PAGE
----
By Czarina Obieta
In the 1940s, land that is now the Cal Poly Pomona land was turned over for World War II efforts.
Many of the students, who were all men at the time, were also enlisted as soldiers for war efforts.
Kellogg Ranch was turned over to the U.S. Army and soldiers were trained for horsemanship using the Arabian Horse.
An agriculture professor’s help was also enlisted, along with his family, to help maintain the farming on the Voorhis campus.
This decade was first time that the campus published its very own newspaper, Bronc’s Cheer.
In 1946, CPP also joined the California Collegiate Athletic Association.
At this time, the University of La Verne was considered the campus rival.
The following fall, the Voorhis campus reopened to the students, who at this point were mostly veterans.
The student body voted on the official school mascot in 1946 and it was established that Cal Poly Pomona teams are called Broncos.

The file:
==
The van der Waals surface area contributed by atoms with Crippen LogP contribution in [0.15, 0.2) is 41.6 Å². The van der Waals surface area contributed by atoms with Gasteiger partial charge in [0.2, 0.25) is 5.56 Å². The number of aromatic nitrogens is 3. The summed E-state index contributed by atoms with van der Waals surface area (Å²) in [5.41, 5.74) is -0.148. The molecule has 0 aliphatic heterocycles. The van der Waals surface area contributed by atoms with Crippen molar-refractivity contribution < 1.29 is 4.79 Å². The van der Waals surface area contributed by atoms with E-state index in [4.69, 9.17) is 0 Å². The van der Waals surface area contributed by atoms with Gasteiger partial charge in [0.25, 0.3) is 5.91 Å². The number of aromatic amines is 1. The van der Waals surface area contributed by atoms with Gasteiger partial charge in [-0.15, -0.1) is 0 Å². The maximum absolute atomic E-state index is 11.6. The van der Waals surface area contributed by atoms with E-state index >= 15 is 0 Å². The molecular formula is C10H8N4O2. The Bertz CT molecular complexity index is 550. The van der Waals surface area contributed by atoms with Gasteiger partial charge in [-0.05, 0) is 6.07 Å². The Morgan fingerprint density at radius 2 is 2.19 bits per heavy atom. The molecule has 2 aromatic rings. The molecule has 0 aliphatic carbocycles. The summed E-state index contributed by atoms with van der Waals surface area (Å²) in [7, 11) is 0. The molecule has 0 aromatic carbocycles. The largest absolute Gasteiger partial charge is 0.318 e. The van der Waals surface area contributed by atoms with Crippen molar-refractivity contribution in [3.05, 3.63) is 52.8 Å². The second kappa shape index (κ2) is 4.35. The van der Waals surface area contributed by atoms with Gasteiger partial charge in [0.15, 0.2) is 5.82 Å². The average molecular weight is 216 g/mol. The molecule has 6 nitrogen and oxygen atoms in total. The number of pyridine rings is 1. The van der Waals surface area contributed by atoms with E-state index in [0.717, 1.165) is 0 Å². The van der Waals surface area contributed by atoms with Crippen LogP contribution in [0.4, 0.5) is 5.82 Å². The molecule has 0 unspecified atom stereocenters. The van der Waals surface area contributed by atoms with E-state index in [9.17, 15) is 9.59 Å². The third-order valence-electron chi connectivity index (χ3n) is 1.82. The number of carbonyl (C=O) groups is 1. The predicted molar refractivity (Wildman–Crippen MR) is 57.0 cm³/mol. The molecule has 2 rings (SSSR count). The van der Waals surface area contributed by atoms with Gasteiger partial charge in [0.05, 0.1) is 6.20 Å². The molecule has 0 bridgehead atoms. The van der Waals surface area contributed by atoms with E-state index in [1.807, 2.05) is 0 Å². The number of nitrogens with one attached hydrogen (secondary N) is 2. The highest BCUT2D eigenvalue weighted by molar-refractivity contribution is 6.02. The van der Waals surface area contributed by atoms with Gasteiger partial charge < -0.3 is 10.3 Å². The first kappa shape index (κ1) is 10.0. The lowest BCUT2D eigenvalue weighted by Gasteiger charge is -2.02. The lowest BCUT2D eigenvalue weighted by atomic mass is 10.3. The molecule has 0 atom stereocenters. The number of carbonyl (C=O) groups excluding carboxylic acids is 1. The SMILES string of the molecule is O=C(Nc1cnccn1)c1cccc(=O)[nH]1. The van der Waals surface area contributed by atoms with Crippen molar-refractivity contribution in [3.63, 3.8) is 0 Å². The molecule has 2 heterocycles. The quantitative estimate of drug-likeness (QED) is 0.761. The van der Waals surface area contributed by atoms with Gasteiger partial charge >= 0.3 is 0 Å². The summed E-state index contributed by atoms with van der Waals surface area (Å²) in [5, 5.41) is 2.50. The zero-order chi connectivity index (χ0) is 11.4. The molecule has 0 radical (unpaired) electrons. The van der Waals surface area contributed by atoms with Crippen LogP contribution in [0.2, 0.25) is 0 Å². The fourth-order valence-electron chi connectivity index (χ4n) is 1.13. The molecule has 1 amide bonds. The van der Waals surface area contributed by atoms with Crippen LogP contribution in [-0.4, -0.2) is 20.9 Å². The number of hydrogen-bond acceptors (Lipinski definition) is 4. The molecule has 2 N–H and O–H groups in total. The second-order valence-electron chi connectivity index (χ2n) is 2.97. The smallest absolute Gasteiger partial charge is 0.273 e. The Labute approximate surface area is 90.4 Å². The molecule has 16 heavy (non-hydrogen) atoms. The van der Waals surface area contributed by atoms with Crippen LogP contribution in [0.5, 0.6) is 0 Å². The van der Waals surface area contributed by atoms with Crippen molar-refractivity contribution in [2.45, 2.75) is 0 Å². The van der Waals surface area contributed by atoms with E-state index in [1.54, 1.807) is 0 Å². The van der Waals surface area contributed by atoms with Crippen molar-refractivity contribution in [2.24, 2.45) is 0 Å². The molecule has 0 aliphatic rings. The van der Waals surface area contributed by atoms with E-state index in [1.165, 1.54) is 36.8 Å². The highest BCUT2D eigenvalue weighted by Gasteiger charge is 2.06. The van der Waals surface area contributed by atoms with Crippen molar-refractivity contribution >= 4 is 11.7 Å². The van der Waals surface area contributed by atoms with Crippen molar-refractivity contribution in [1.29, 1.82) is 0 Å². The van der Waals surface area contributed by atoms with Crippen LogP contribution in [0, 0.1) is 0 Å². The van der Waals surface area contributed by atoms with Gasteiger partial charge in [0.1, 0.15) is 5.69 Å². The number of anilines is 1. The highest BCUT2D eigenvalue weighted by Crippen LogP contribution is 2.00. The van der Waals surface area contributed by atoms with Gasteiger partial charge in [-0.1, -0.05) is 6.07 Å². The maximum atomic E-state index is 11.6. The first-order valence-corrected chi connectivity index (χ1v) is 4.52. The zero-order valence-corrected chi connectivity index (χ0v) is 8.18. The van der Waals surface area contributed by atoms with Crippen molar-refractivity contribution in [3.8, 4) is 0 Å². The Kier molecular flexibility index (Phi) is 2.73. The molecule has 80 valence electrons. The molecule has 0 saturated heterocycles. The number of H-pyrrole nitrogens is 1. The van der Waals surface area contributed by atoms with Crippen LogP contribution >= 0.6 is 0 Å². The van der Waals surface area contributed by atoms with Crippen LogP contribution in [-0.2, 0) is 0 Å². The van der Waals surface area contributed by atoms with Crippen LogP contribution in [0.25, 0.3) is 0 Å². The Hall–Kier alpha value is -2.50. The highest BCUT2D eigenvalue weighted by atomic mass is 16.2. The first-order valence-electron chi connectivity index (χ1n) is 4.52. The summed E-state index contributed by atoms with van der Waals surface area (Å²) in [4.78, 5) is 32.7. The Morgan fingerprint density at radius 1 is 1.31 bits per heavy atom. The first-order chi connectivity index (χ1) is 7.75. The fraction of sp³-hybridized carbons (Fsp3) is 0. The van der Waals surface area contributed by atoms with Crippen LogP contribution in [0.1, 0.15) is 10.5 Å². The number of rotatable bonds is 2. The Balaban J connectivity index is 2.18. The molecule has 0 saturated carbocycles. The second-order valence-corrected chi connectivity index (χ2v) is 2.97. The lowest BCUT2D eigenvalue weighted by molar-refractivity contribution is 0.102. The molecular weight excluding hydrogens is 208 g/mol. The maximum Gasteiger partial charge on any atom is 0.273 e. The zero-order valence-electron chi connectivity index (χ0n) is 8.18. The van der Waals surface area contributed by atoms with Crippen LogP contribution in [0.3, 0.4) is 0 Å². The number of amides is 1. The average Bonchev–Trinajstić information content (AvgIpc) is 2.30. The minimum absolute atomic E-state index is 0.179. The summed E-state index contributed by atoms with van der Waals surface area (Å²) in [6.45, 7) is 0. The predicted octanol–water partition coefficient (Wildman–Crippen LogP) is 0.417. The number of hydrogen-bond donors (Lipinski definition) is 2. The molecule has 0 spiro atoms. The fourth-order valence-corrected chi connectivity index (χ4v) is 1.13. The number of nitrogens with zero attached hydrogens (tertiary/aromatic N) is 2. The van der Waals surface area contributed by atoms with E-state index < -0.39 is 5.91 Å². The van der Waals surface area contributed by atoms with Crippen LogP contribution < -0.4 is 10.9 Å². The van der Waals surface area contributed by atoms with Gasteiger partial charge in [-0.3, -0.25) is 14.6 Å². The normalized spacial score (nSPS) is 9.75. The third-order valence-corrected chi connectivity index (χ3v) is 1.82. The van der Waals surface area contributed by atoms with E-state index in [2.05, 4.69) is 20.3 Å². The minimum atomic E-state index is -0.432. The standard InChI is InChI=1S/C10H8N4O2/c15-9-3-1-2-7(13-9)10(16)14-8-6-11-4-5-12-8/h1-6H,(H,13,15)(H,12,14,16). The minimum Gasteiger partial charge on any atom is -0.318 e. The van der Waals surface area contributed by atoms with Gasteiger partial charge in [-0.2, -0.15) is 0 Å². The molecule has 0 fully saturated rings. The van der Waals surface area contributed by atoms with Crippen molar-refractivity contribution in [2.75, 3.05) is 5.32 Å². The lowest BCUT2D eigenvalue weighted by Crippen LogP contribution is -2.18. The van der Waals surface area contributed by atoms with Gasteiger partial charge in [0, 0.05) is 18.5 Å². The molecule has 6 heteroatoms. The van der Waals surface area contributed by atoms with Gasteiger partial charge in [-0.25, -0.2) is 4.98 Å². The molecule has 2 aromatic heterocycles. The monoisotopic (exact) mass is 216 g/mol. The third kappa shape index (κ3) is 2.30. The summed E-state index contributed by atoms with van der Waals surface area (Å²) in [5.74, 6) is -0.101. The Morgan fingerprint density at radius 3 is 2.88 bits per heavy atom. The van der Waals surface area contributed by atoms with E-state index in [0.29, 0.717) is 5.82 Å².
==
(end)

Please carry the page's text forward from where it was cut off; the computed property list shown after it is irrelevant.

1946 was the year that ownership of the campus was also officially transfered to the U.S Department of Agriculture.
It was decided that it would cost too much money to maintain the property if all the animals and things on campus were kept, so everything, including the Arabian Horses, were auctioned off.
Jerry Voorhis was won the auction and decided that the property could be kept and not sold off.
This decade was also the first time that the Cal Poly floats won an award. It was the award of merit for “Childhood Memories.”
This was the decade that the university also published its first newspaper publication, called the Bronc’s Cheer.
Michael Torres / The Poly Post
Show Comments (0)